, the doctor may take out the lower
(depending on where the cancer has spread) along with the
A patient may need to have skin from another part of the body added (grafted) and plastic surgery to make an artificial vulva or vagina after these operations.
Radiation therapy uses x-rays or other high-energy rays to kill cancer cells and shrink tumors.Radiation may come from a machine outside the body (external radiation) or from putting materials that contain radiation through thin plastic tubes into the area where the cancer cells are found (internal radiation). Radiation may be used alone or before or after surgery.
Chemotherapy uses drugs to kill cancer cells. Drugs may be given by mouth, or they may be put into the body by a needle in the vein or muscle. Chemotherapy is called systemic treatment because the drug enters the bloodstream, travels through the body, and can kill cancer cells throughout the body.
Treatment of cancer of the vulva depends on the stage of the disease, the type of disease, and the patient’s age and overall condition.
Standard treatment may be considered because of its effectiveness in patients in past studies, or participation in a clinical trial may be considered. Not all patients are cured with standard therapy and some standard treatments may have more side effects than are desired. For these reasons, clinical trials are designed to find better ways to treat cancer patients and are based on the most up-to-date information. Clinical trials are ongoing in most parts of the country for stages III and IV of cancer of the vulva. To learn more about clinical trials, call the Cancer Information Service at 1-800-4-CANCER (1-800-422-6237); TTY at 1-800-332-8615.
Treatment may be one of the following:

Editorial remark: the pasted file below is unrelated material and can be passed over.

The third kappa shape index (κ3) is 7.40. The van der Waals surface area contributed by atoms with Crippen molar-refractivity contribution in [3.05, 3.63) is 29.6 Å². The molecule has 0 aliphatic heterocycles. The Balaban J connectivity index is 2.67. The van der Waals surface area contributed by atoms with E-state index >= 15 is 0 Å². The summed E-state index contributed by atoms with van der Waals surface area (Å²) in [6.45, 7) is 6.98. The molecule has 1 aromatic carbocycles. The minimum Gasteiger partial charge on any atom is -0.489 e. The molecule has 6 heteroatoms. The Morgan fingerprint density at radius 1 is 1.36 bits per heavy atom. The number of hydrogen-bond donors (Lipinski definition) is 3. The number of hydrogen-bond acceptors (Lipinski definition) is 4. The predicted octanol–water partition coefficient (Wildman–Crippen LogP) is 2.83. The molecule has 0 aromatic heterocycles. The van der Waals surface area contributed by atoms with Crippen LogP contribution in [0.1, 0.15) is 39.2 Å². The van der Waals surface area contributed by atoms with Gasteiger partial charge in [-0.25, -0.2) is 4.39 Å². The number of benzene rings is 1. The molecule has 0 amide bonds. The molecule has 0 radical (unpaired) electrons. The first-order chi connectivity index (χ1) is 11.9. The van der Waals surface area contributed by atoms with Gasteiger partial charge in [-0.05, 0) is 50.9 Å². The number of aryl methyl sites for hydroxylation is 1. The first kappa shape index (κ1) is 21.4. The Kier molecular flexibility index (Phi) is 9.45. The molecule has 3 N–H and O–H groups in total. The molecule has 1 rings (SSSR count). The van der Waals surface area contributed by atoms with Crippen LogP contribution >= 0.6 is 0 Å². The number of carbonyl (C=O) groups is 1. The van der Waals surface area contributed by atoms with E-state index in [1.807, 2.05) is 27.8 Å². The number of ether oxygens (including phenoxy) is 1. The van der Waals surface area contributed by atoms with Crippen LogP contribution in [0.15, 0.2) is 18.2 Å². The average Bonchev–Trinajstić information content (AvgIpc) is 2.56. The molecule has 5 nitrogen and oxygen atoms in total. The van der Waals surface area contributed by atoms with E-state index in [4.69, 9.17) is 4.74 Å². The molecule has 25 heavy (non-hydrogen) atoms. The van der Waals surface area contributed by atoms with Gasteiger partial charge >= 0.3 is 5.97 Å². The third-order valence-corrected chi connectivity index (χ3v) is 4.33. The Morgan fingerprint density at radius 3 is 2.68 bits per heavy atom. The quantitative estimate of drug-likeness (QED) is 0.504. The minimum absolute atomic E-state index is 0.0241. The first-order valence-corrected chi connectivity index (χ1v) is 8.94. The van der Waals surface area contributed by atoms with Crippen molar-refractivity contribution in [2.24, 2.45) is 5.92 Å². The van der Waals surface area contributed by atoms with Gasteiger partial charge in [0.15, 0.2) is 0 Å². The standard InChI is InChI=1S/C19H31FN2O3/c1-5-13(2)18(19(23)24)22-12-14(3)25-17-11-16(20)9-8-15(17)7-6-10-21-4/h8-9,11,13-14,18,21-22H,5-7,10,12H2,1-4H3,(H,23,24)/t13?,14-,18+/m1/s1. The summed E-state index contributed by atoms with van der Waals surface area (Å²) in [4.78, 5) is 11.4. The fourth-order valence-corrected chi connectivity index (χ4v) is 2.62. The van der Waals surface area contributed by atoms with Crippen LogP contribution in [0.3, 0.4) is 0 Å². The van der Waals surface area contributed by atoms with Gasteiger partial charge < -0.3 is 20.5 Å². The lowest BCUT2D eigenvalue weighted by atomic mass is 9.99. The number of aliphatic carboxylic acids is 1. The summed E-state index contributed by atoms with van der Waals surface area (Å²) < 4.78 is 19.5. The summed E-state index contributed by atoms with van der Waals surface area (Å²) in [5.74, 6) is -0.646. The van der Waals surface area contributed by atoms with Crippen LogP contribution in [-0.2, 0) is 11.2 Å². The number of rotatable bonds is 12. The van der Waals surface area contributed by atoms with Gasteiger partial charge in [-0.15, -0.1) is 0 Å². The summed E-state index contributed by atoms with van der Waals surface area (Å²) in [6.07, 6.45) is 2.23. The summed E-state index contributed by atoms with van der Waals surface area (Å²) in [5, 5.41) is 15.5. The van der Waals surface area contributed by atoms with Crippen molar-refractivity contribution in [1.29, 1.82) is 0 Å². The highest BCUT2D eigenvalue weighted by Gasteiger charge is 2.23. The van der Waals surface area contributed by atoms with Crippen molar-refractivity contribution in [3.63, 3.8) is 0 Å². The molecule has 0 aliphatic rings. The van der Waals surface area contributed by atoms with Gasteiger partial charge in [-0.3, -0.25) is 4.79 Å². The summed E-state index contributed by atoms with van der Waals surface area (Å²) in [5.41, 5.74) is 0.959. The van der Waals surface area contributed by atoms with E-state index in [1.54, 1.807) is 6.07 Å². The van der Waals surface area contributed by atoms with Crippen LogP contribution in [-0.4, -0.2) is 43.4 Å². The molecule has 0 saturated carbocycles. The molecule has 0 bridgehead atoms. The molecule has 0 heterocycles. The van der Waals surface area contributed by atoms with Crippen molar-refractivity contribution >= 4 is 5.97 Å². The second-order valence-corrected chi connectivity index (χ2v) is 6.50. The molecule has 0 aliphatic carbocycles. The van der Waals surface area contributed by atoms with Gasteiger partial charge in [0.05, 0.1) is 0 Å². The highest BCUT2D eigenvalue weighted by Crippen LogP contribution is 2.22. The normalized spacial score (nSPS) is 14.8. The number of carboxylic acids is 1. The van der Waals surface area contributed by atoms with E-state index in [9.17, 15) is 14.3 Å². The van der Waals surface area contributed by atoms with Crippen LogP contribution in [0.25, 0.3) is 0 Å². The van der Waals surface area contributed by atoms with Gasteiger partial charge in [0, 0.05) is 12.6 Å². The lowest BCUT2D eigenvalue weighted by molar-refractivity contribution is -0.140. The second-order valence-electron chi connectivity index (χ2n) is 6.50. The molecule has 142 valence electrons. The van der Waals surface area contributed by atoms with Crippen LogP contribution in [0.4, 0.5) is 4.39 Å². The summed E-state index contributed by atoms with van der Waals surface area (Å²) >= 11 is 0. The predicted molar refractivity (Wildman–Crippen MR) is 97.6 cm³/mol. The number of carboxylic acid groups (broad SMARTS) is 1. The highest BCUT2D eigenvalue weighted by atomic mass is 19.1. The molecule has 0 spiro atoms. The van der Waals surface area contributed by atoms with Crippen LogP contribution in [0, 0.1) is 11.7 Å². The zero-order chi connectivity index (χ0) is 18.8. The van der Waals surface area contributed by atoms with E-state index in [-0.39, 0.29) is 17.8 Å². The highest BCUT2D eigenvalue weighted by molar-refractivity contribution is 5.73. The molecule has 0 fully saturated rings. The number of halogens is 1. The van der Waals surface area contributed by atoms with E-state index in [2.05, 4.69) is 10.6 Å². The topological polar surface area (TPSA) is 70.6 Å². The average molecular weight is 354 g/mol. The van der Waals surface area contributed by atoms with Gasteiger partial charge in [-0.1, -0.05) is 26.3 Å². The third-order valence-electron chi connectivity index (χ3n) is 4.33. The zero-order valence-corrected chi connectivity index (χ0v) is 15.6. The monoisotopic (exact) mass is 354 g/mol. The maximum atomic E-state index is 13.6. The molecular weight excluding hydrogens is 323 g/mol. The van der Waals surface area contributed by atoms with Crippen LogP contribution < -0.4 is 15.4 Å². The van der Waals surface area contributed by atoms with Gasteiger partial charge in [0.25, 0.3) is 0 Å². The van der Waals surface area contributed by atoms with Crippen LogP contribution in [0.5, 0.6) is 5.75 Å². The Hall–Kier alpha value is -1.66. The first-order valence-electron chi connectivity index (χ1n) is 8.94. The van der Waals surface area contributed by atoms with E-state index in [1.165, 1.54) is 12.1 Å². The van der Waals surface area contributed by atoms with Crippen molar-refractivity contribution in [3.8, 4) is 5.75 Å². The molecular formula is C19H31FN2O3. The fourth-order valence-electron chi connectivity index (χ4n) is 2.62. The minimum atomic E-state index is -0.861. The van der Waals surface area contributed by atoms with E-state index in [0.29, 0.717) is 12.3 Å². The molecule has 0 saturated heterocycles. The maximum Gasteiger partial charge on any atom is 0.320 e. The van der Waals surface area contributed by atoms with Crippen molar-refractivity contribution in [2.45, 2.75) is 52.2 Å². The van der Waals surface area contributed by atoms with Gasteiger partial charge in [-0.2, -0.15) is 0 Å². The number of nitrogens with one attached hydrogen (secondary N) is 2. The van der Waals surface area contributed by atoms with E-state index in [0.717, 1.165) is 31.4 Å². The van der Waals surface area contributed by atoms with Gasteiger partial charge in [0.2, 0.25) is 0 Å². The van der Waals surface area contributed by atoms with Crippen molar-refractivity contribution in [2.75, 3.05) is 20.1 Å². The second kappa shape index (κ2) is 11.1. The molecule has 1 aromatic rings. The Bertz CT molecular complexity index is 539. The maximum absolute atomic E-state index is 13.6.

or a combination of both.
Ointment containing a
Radical local excision plus taking out all nearby
and upper part of the thigh on the same side as the
Radical vulvectomy and removal of the lymph nodes in the groin on one or both sides of the body.
alone (in selected patients).
Radical vulvectomy and removal of the
on both sides of the body.
may be given to the
following the operation if
are found in the lymph nodes.
Radiation therapy alone (in selected patients).
and upper part of the thigh on both sides of the body.
and groin following the operation, if
are found in the lymph nodes, or only to the
is large but has not spread.
Radiation therapy and
followed by radical vulvectomy and removal of lymph nodes on both sides of the body.
Radiation therapy (in selected patients) with or without chemotherapy.
Radical vulvectomy and removal of the lower
(depending on where the
has spread) along with the
Radical vulvectomy followed by
Radiation therapy followed by radical vulvectomy.
Radiation therapy (in selected patients) with or without
, and possibly following
If the cancer has come back, treatment may be one of the following:
with or without
Radiation therapy plus
Radiation therapy for local
or to reduce
such as pain,
of new forms of
The PDQcancer information summaries are reviewed regularly and updated as new information becomes available. This section describes the latest changes made to this summary as of the date above.
Links to the NCI Dictionary of Cancer Terms have been added to this summary.
For more information, U.S. residents may call the National Cancer Institute's (NCI's) Cancer Information Service toll-free at 1-800-4-CANCER (1-800-422-6237) Monday through Friday from 9:00 a.m. to 4:30 p.m. Deaf and hard-of-hearing callers with TTY equipment may call 1-800-332-8615. The call is free and a trained Cancer Information Specialist is available to answer your questions.
Web sites and Organizations